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1873 Levi Strauss Copper Rivet

The Unofficial Uniform of American Industry

May 20, 1873 marked the birth of Levi Strauss blue jeans: what would become a staple of American industry and culture, and eventually one of the most known garments in the world’s history. Born out of necessity, they were the result of a request by a miner’s wife to her local tailor (and Strauss’ future business partner), Jacob W. Davis, for work pants that could withstand the wear and tear of her husband’s industry. Adding rivets to key stress points in that pants (the crotch and the pockets) made all the difference, and became the basis for Davis’s and Strauss’s “Patent for Improvement in Fastening Pocket Openings” from the U.S. government and eventual business venture. Known as “waist overalls” until the 1950’s, they quickly became the favored work pant of Californian and Western industries, and, by the 1920’s, the favored work pant of all American industries, due to their unparalleled durability and revolutionary design. Their biggest selling point being they were durable, cheap and workable.

Following women’s entrance into industry during WWI, Levi Strauss produced the first female- oriented blue jean overall, called “Freedom-Alls”. This step in revolutionizing women’s fashion, indirectly challenged the status quo and supported their fight for equality.

In the 1930’s, Levi Strauss blue jeans came to be strongly associated with cowboys due to the emergence and popularity of the Western genre of film, and came to be worn by the wave of wealthy easterners coming west for adventures on dude ranches.

Following WW2, in the 1950’s, jeans came to be gradually more acceptable as leisure wear, taking on a rebellious youth connotation due to their association with James Dean, Marlon Brando and Elvis Prestley.

By the 1960s, they were considered common leisure wear by all generations, and, by the 1970s, they came to be fashion statements and status symbols worn by pop-culture style icons.

The success, legacy and longevity of Levi Strauss blue jeans can be attributed to their versatility and adaptability throughout the years. From their humble beginnings as a necessary innovation in American industrial fashion, they have become a universal staple and constant in the American economy.


1873 Levi Strauss Patent

On May 20, 1873, Levi Strauss and his business partner, Jacob W. Davis
received the patent for their revolutionary, fastening-rivet addition to blue jean work pants. Entitled “Patent for Improvement in Fastening Pocket Openings”, it would become the basis for their joint business venture. Already a highly successful and well-respected businessman and philanthropist in the Western United States, Strauss agreed to back Davis (a former customer and professional tailor) and his invention. Known as “waist overalls” until the 1950’s, they quickly became the favored work pant of Californian and Western industries, and, by the 1920’s, the favored work pant of all American industries, due to their unparalleled durability, a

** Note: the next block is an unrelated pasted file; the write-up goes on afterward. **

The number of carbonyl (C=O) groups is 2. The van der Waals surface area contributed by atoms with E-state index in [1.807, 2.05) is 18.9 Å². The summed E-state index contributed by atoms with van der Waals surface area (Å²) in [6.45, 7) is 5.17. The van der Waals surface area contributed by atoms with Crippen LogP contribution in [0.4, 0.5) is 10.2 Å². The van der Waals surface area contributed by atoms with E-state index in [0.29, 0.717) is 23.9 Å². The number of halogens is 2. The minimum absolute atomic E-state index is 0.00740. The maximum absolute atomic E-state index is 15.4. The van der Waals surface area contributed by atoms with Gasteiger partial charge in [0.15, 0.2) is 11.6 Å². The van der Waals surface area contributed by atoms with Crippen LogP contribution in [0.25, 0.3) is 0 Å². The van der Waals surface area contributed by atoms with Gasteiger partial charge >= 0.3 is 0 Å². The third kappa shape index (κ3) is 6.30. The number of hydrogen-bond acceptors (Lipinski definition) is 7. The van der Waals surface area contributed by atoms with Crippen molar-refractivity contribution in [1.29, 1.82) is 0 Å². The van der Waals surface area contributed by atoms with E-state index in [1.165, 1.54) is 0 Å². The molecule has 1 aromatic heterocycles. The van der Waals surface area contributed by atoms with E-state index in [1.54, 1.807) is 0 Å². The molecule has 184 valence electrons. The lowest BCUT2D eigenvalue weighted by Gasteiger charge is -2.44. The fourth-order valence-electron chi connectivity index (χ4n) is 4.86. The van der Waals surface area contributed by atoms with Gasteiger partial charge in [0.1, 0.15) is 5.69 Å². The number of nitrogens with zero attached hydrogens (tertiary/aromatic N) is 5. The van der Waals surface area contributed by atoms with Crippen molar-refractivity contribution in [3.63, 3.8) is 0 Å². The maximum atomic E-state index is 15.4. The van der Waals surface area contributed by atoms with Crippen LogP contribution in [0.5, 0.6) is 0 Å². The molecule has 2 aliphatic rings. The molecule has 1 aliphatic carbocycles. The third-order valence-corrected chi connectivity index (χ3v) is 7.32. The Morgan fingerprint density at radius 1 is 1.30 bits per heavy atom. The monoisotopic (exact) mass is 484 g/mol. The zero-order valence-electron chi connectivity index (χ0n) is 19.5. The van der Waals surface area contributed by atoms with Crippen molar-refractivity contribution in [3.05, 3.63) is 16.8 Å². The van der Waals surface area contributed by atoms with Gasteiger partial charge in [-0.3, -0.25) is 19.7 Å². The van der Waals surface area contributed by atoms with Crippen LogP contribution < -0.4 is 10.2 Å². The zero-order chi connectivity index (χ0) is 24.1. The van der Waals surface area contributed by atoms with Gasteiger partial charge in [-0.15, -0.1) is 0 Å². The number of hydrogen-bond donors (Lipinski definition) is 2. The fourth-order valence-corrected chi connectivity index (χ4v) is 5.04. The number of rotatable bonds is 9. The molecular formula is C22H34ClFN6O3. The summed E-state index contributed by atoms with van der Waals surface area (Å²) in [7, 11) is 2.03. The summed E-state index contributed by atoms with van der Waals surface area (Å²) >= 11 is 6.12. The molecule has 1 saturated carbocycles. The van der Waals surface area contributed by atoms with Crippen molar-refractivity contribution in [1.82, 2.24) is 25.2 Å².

ffordability and workability. From their humble beginnings as a necessary innovation in American industrial fashion, they have become a universal staple and constant in the American economy.

1. Original 1873 Levi Strauss Rivet

From their first year of production, these rivets are from one of the original pairs of Levi Strauss blue jean “waist-overalls” (as they were known until the 1950’s). The rivets were the heart of Levi Strauss blue jean work pants and the basis of their 1873 “Patent for Improvement in Fastening Pocket Openings”. They are what made them unique, setting them apart from the rest and making them a staple of American industry for decades to come. The result of a request by a miner’s wife to her local tailor (and Strauss’ future business partner), Jacob W. Davis, for work pants that could withstand the wear and tear of her husband’s industry, Levi Strauss blue jean “waist overalls” were born from the addition of rivets to key stress points in that pants (the crotch and the pockets). They quickly became the favored work pant of Californian and Western industries, and, by the 1920’s, the favored work pant of all American industries, due to their unparalleled durability and revolutionary, rivet-reinforced design.

2.Title:Historical/Original Early 1910's(?)Cowboy Ranch Photo

Cabinet Photo:  Early 20th century (Yellowstone) image of entire team of cowboys and work-hands in front of ranch bunkhouse in the Western United States (Specific information is unknown). Entire team sports the unofficial uniform of American Industry: Levi Strauss blue jean “waist overalls”.

Born out of necessity in May 1873, Levi Strauss blue jean were the result of a request by a miner’s wife to her local tailor (and Strauss’ future business partner), Jacob W. Davis, for work pants that could withstand the wear and tear of her husband’s industry. Adding rivets to key stress points in that pants (the crotch and the pockets) made all the difference, and became the basis for Davis’s and Strauss’s “Patent for Improvement in Fastening Pocket Openings” from the U.S. government and eventual business venture. Known as “waist overalls” until the 1950’s, they quickly became the favored work pant of Californian and Western industries, and, by the 1920’s, the favored work pant of all American industries, due to their unparalleled durability, affordability and revolutionary design.